Carrying Canada on their shoulders

CHICAGO -- No matter how many goals he scores, how many points he racks up, Patrick Kane is still the yappy little brother of the Blackhawks' locker room.

With the Winter Olympics approaching, Kane, the youngest member of Team USA by eight months, hasn't been afraid to needle his three teammates who will play for the Team Canada juggernaut.

"Kaner," Team Canada defenseman Brent Seabrook said, "has been running his mouth. It'll be interesting to see what happens when we play them."

Canada and the United States face off Feb. 21, for those circling their calendars.

Kane, who is undeniably excited to play for his country, knows that nothing he can say will be able to affect his Canadian teammates, who will have an incredible amount of expectations on them to win the gold. Think Michael Phelps and the Dream Team, with a dash of Soviet Union hockey, though without the specter of Siberian work camps.

"In Canada, there's a lot of pressure on them," Kane said. "I think they can feed off that."

Mischievously, he added: "I know we play them the third game of the tournament. Hopefully we can get out to an early lead and get the crowd to work against them."

Chicago has fallen in love with these Blackhawks since last season. The true hockey fans have nothing but a budding goalie battle and some power-play impotency to banter about, as the Hawks look strong enough to end their epic Stanley Cup drought. If they don't win, or at least make the Finals, this season will be billed a failure. But for all the pressure they have in Chicago, for Team Canada's Seabrook, Duncan Keith and Jonathan Toews, it pales in comparison to what's waiting for them in Vancouver.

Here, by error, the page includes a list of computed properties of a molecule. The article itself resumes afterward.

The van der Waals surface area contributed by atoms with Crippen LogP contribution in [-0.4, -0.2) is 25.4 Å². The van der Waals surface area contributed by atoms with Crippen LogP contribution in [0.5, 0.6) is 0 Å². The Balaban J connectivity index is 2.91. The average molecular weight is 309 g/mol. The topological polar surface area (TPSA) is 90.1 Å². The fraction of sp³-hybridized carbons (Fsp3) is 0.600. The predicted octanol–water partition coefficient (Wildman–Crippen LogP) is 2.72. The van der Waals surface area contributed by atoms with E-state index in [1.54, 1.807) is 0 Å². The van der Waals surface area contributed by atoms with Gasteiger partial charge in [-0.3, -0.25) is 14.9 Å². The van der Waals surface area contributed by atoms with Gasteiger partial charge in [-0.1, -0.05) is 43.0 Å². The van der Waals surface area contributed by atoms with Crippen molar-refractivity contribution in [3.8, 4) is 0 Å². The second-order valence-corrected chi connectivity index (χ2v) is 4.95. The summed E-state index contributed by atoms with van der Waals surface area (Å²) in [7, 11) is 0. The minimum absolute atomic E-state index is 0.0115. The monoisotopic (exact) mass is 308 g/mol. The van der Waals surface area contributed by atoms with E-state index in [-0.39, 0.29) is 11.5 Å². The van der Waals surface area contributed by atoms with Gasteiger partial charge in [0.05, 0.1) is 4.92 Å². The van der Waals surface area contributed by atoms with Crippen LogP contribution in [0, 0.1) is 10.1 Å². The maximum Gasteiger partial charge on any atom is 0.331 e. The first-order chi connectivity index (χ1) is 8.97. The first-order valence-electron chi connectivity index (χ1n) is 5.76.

While Kane represents the Blackhawks for the U.S. and Marian Hossa and Tomas Kopecky will play for Slovakia, the Canadian contingent has a far different mission.

It's gold medal or get out for the members of Canada's high-powered, high-priced team, which boasts a devastating lineup, with Sidney Crosby, Dany Heatley, Jarome Iginla, Joe Thornton and Rick Nash among the big names on the roster trying to wipe away the stain of Turin in 2006, when Canada finished seventh after winning the gold in 2002 in Salt Lake City. It's going to be fun to watch this team deal with the pressure of playing for more than a medal and five-figure bonuses. This is a team playing for the collective pride of a country, a scenario that keeps the Olympics relevant. Team Canada playing in Canada, likely in the gold-medal finals, will be a can't-miss event for sports fans.

"It's going to be a lot of pressure," said Seabrook, who has mostly brushed away talking about the Olympics before Friday. "I've heard the media up there say if Canada wins gold, they've just started to reach their potential. There's not going to be any shortage of pressure. We're just looking to get out there and get these Games started."

There's a good chance this could be the last Olympics with NHL players, which raises the stakes for Canadian pride.

Team Canada only gets one full day of practice as it begins play on Tuesday against Norway. That's a hurdle that all of the top teams will face with the NHL playing through Sunday. The Hawks are at Columbus on Sunday before breaking for a fortnight.

Seabrook, a British Columbia native, said he hopes to be paired with current partner Keith, a prospect that will help him adjust to a new system and unfamiliar teammates. He's also thinking of this as a once-in-a-lifetime opportunity.